likely to be supplanted by a later model” (McClure 232). While McClure is correct in
saying that an old style car is eventually replaced by a new one, he gives no thought to
historical preservation. It seems obvious to me that a novel which oozes with the slang,
imagery, activities and issues of a year and era would have continued significance
because it preserved an image of that era. McClure goes on and on about the temporality
of the novel because it is solely a function of 1925. He also laments that Fitzgerald would
not do some “genuinely good writing (Mark Twain’s or Flaubert’s as you please)”
(McClure 232), in order to “not reflect the fads of the season’s conversation” (McClure,
232), and become a “citizen of the larger [literary] world” (McClure 232), in the sense of
developing staying power. Even if it is genuinely bad writing, I can’t see how McClure
could completely ignore the possibility that a snapshot of a moment in history – as The
Great Gatsby is – might be exactly what would make for a novel that would last through
the ages.
Towards the end of the review, McClure lays out the recommendation he would
give to different groups of readers. He says, “The Great Gatsby, though recommended to
those who are interested in the art of literature only as a work of promise, is
recommended to readers of current fiction as one of the best novels of the year”
(McClure 233). Again, we see a lack of perspective. McClure seems to have convinced
himself that Gatsby would be nothing more than a trend or a fad, just like its language
that he so much abhorred. Apparently, McClure made a fairly drastic oversight
somewhere along the line, and this fad of a novel called The Great Gatsby managed to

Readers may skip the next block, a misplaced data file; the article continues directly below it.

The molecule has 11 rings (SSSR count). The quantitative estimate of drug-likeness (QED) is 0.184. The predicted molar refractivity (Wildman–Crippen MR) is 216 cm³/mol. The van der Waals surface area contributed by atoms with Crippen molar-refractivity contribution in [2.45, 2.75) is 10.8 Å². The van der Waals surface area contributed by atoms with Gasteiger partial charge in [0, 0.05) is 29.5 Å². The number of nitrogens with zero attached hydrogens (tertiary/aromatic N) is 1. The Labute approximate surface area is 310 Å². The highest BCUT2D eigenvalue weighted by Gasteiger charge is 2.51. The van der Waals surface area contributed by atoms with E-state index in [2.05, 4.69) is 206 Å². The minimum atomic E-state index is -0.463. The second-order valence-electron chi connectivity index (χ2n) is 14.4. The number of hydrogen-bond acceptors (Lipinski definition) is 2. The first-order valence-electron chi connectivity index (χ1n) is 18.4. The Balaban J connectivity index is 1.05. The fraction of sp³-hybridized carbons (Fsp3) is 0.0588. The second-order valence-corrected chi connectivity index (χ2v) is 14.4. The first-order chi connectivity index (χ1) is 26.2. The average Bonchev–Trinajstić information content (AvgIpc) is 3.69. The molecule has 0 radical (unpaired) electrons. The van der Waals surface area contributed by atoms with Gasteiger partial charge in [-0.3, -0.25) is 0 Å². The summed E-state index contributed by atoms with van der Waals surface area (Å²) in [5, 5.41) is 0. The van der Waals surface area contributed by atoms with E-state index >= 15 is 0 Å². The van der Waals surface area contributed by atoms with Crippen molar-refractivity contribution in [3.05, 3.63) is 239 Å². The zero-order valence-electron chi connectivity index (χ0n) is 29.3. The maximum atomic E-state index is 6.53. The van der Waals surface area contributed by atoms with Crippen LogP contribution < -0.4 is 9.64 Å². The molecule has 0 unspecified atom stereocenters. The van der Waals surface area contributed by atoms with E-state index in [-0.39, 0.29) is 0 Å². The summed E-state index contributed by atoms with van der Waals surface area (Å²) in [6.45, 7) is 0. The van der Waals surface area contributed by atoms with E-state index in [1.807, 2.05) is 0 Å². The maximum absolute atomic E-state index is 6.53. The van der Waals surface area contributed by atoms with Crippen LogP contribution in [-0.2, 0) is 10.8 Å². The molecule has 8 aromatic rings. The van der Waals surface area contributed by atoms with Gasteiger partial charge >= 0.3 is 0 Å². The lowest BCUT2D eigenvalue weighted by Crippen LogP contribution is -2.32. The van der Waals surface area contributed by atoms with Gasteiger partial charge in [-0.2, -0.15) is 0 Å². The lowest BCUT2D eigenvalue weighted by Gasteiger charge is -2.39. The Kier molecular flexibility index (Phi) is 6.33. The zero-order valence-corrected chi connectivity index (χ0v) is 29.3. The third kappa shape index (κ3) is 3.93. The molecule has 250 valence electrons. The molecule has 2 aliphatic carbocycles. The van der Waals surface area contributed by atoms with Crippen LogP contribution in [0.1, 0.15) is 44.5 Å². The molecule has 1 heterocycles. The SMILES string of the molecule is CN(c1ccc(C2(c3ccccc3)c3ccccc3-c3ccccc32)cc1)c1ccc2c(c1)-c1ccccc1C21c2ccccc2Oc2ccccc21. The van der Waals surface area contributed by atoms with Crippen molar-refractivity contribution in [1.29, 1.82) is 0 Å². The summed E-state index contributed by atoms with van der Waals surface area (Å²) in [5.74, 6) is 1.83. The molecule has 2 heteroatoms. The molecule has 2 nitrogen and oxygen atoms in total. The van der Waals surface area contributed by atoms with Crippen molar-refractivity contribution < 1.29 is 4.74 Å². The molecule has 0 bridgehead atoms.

survive nearly a century to still serve as a window to the culture of 1920s America.
The overall thrust of McClure’s criticism is that Fitzgerald had no staying power.
He comes right out and says it in the first paragraph: “He is satisfied to be one of the
bright young people of the season, which is much like being a devil in one’s own home
town” (McClure 232). He is disapproving of Fitzgerald for being content with, what
McClure sees as, his temporary star status. With this statement, it is clear that McClure
has serious doubts about Fitzgerald being able to maintain his elevated reputation.
McClure evokes the image of a playboy, a literary celebrity. Looking back from today’s
perspective, I can not think of a better image to equate with Fitzgerald. McClure’s
description of him as being “of the season,” speaks of a fleeting vogue and, in being
satisfied with it, Fitzgerald is willingly standing on temporary ground. And he stands, as
we know from his biography, decadently, taking full advantage of his elevated situation.
Contrast that image of Fitzgerald with the social settings of the 1920s: jazz, flappers,
parties, booze, all paid for by the inflated (temporary) riches of the stock market boom
and then the seemingly negative picture McClure paints is in fact that of the perfect
spokesman for the Jazz Age. From that position, Fitzgerald wrote Gatsby, the
quintessential novel of the era, so steeped in the culture of the day that we will long look
back on it in order to learn the history of the 1920s.
“So we beat on, boats against the current, borne back ceaselessly into the past”
(Fitzgerald 189).
Additional Works Cited
Fitzgerald, F. Scott. The Great Gatsby. New York: Scribner, 1925.